Do you have any recommendations for hidden gem destinations that are not well-known to most tourists?


Ole Rettedal: I’d say 2 places. The first one is Bangkok. It’s my favorite city in the world. A fantastic city. But you have to take your time to get to know it. Use the BTS [sky train] and the MRT [subway] so you can get around. By the way, I taught my wife how to use the BTS [laughter]. We do have a car here but it takes so long to get around and I get crazy about the traffic. The only thing I don’t like about Bangkok is the traffic. It’s horrible. But I think if you want to find something special, go to Bangkok. Read a little bit before you come here, and you will discover a lot of fantastic places. A lot of great food. The second hidden gem is the mountains in the North. There are a lot of fantastic places up there. And this is what we try to introduce on our trip. We have Bangkok. We have the North. And then we also have the beaches.

The mountains in Thailand are fantastic because you have a lot of nature. And you also have different hill tribes. I know quite a lot of them up there. And you can see things that are very different from what you’re used to. And [the hill tribe people] are very polite. It’s not a problem for you to go there. You can taste different foods. Have you been to Mae Sa Long? It’s an old Chinese city but you also have the pagoda dedicated to the Princess Mother [the mother of King Bhumibol Adulyadej].

So, my three favorite destinations in Thailand are the north of Thailand, Bangkok, and Hua Hin. I know that you have nicer beaches in Phuket and other parts of southern Thailand, but in Hua Hin, you have a lot of the same features you get in Bangkok. There are a lot of Thais and tourists. But it doesn’t feel like you have arrived in a tourist-only place. There are still Thai lifestyles in Hua Hin. And things are cheaper in Hua Hin compared to Phuket, Pattaya, etc.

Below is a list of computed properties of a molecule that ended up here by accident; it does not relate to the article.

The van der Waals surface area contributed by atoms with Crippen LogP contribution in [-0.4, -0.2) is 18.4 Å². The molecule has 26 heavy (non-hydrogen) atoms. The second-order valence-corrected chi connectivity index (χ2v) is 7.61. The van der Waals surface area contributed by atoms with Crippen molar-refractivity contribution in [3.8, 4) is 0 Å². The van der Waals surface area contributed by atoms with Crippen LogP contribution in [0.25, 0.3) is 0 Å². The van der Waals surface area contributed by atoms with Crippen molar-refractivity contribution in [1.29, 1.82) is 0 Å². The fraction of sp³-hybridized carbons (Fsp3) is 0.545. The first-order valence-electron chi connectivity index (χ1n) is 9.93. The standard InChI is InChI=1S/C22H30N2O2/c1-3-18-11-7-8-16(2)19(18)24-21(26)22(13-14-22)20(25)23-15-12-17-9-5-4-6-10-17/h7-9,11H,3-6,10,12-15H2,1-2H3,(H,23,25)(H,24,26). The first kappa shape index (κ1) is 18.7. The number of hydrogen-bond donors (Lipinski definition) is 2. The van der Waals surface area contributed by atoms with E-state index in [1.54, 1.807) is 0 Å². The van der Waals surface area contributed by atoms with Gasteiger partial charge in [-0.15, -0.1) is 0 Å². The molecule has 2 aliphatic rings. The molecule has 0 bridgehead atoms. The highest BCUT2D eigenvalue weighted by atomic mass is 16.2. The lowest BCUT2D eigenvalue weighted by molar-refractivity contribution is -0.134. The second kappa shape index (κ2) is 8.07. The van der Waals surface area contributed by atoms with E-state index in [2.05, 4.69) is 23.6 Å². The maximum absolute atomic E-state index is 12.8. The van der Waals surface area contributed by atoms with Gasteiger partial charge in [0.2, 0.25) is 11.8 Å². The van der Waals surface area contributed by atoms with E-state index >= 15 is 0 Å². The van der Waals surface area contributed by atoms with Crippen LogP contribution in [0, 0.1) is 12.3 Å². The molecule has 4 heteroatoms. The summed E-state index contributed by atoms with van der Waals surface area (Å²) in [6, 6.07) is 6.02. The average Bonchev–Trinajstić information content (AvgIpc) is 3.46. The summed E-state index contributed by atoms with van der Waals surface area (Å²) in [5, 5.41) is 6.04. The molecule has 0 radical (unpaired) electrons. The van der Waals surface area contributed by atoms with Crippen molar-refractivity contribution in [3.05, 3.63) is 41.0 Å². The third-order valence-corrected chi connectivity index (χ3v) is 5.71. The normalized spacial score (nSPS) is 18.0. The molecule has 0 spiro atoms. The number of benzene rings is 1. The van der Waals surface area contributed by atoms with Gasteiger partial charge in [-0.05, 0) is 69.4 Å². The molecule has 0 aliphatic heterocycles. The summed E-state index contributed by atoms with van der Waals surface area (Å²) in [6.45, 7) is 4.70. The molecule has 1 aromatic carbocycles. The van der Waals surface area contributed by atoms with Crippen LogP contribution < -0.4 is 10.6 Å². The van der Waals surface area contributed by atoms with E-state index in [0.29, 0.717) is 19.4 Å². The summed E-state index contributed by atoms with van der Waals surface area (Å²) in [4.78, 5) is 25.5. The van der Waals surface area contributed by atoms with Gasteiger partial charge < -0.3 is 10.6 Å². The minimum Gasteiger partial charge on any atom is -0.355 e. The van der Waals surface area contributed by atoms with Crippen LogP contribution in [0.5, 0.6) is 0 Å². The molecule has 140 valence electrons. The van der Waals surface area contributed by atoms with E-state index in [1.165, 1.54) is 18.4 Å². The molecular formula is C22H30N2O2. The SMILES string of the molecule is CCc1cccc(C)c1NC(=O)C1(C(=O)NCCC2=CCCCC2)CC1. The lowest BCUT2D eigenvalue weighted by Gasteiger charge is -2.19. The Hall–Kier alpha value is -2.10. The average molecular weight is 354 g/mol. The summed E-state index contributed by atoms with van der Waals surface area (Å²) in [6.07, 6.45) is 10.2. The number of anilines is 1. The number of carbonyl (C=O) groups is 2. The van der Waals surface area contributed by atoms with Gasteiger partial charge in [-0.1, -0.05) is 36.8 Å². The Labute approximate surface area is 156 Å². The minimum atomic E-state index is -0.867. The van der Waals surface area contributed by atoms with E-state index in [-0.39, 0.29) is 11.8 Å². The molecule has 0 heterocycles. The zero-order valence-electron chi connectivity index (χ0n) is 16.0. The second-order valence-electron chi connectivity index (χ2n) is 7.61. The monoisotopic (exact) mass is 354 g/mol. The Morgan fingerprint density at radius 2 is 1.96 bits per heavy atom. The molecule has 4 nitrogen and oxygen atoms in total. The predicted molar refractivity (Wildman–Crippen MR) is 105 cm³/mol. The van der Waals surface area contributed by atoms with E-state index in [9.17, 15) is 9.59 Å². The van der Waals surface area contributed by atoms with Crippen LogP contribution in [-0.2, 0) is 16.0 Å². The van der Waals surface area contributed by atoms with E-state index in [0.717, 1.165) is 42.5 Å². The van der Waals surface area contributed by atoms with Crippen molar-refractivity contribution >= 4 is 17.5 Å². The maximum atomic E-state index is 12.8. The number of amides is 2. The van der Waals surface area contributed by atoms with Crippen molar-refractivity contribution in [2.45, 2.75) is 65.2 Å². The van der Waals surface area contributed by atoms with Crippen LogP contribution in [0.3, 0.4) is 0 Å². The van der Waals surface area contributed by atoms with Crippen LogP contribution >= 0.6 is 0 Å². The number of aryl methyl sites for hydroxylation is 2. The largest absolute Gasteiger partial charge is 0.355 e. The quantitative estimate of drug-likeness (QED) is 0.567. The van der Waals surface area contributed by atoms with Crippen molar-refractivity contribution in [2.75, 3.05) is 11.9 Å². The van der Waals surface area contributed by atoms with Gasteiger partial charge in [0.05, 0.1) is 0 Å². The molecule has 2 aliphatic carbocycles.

Which Thai dish (es) is a must-try for visitors?

Ole Rettedal: You must try the seafood. Sample the different ways they cook seafood here. It’s really a different experience. Try Tom Yum Kung and Som Tum (spicy papaya salad). Of course, you can ask them to make it not too spicy. My wife once cooked Sum Tum in Norway and gave some away to friends and family, and now everyone there loves Som Tum [laughter]. If we do BBQ now in Norway, we have Som Tum as a salad.

What is your memorable moment in Thailand?

Ole Rettedal: Driving in the mountains. There are very nice hotels up in the mountains and not so expensive.

Does Thai food in Thailand taste differently from that in Norway?

Ole Rettedal: Yes, there is a difference. In Thailand, you get more fresh herbs and ingredients. You can taste more flavors from the dishes. Most people would be pleasantly surprised to taste Thai dishes cooked in Thailand. But then after a period, they would want to have some Farang food [laughter]. 

What are the best Thai souvenirs for visitors to buy?

Ole Rettedal: I recommend people buy spices. Because they keep for a long time and they don’t take a lot of weight in the luggage. And everyone wants to buy T-shirts [laughter]. So I tell them to buy the handmade ones from the hill tribes. They are nice and inexpensive, and you help them earn some income.

Name: Ole Rettedal

Nationality: Norwegian

Occupation: Travel Agency Operator

Photo Credit: